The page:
HP's CFO denounces accusations that the company coerced investors to support its buyout of Compaq as "insulting and infuriating" and expressed dismay that a voice mail left for him by HP Chairman Carly Fiorina was leaked to a newspaper.
A senior executive at Hewlett-Packard Co. on Thursday denounced accusations that the company coerced investors to support its buyout of Compaq Computer Corp. as "insulting and infuriating" and expressed dismay that a voicemail message
left for him by HP Chairman and CEO Carly Fiorina was leaked to a newspaper.
Bob Wayman, HPs chief financial officer for 18 years and a member of its board of directors, released a statement lashing out against buyout foe Walter Hewletts lawsuit allegations that the company illegally pressured Deutsche Asset Management to vote about 17 million shares it controls in favor of the Compaq acquisition.
Hewlett, son of one of HPs late co-founders, filed suit March 28 claiming the investor switched its votes at the last minute at a special shareholder meeting March 19 after HP executives threatened to withhold business from its parent company, Deutsche Bank.
On Wednesday, the San Jose Mercury News released the transcript of a voice mail message Fiorina left for Wayman two days before the shareholder vote in which she said they would have to "do something extraordinary" to win over the support of Deutsche Bank and another investor, Northern Trust. But the message includes no comments that would support Hewletts assertion that HP threatened the investor.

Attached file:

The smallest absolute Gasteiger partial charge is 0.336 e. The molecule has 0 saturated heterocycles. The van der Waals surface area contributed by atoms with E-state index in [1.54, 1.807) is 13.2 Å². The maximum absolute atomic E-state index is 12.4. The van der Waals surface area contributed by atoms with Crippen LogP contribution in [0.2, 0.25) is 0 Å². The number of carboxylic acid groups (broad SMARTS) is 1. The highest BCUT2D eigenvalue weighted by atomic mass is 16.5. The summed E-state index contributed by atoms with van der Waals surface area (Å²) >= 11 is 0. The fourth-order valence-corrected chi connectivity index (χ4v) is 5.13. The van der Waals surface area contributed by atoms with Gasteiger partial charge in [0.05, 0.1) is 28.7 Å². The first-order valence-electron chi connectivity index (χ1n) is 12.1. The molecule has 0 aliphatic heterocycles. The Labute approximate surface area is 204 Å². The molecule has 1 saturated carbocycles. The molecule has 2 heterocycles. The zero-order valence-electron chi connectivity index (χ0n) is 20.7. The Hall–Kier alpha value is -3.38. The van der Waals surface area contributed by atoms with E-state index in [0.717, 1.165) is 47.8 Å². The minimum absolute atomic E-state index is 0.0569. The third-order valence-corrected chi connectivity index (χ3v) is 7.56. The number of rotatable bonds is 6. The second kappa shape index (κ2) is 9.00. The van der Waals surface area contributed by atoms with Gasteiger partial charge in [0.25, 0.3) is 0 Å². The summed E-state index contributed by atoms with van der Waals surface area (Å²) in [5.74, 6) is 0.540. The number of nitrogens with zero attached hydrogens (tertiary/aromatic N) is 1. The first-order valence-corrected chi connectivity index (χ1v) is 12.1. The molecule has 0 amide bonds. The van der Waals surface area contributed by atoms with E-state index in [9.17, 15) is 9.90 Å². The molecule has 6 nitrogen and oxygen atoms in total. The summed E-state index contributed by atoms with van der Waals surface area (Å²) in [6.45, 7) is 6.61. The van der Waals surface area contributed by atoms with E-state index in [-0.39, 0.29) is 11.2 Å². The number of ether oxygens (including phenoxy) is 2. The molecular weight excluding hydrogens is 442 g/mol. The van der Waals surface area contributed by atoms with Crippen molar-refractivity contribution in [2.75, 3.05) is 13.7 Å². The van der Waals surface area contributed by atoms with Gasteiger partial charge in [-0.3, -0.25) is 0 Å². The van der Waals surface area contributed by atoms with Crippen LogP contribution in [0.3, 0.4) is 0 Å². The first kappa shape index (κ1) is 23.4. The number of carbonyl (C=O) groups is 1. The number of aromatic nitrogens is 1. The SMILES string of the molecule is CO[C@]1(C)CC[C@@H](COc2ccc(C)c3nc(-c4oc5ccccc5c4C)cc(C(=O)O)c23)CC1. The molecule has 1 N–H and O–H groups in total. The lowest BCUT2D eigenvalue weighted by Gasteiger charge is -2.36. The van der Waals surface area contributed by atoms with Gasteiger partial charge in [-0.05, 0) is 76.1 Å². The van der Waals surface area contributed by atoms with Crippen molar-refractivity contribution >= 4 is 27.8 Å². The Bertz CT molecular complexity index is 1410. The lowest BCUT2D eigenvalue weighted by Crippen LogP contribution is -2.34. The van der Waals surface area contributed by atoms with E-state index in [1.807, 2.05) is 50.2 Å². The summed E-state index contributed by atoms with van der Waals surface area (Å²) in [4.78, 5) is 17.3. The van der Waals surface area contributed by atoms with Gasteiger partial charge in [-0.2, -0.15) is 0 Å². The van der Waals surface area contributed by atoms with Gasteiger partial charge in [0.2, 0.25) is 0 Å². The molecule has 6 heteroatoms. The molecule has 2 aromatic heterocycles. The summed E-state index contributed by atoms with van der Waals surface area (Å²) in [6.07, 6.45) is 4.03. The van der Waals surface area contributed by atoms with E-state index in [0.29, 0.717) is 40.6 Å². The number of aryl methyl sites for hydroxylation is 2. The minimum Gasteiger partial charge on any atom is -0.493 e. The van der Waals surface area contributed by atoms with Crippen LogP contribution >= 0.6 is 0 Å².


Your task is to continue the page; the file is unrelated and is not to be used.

While denying the Palo Alto, Calif., company acted improperly in lobbying investors to back the deal, Wayman slammed the release of his voice mail as illegal and said HP will seek to uncover who leaked the message as well as other unspecified information.
"Not only do I feel personally violated, but it is illegal and damaging," Wayman said in his statement. "We are vigorously investigating this breach along with others that have occurred in recent weeks and we intend to prosecute these matters to the fullest extent of HP policy and applicable law."
Wayman also rejected Hewletts claims that the company strong-armed investors, contending that while company officials "went to great lengths to ensure that investors heard and understood our case," executives never threatened to retaliate against those who failed to support it.
"Frankly, I find these allegations both insulting and infuriating," he said. "Neither Carly nor I would ever act improperly in any business mattermuch less use business assets to secure votes."
While HP declared last month that based on its preliminary estimates it had secured enough votes to proceed with the buyout of Houston-based Compaq, an official tally of the vote has yet to be publicly released.
Hewletts lawsuit, scheduled to go before a judge
April 23 in the Delaware Chancery Court, claims the margin of victory may amount to less than 1 percent of votes cast, leading to the possibility that HP only secured victory by winning over Deutsche Asset Management at the last minute.
While HP tried and failed this week to get Hewletts lawsuit thrown out, Wayman said the case may at least provide closure to the bitter proxy fight that has engulfed it since the buyout of Compaq was first disclosed in September.
"The only good news about participating in a trial is that the facts will come out, the truth will be heard and our honor will be restored," he said.
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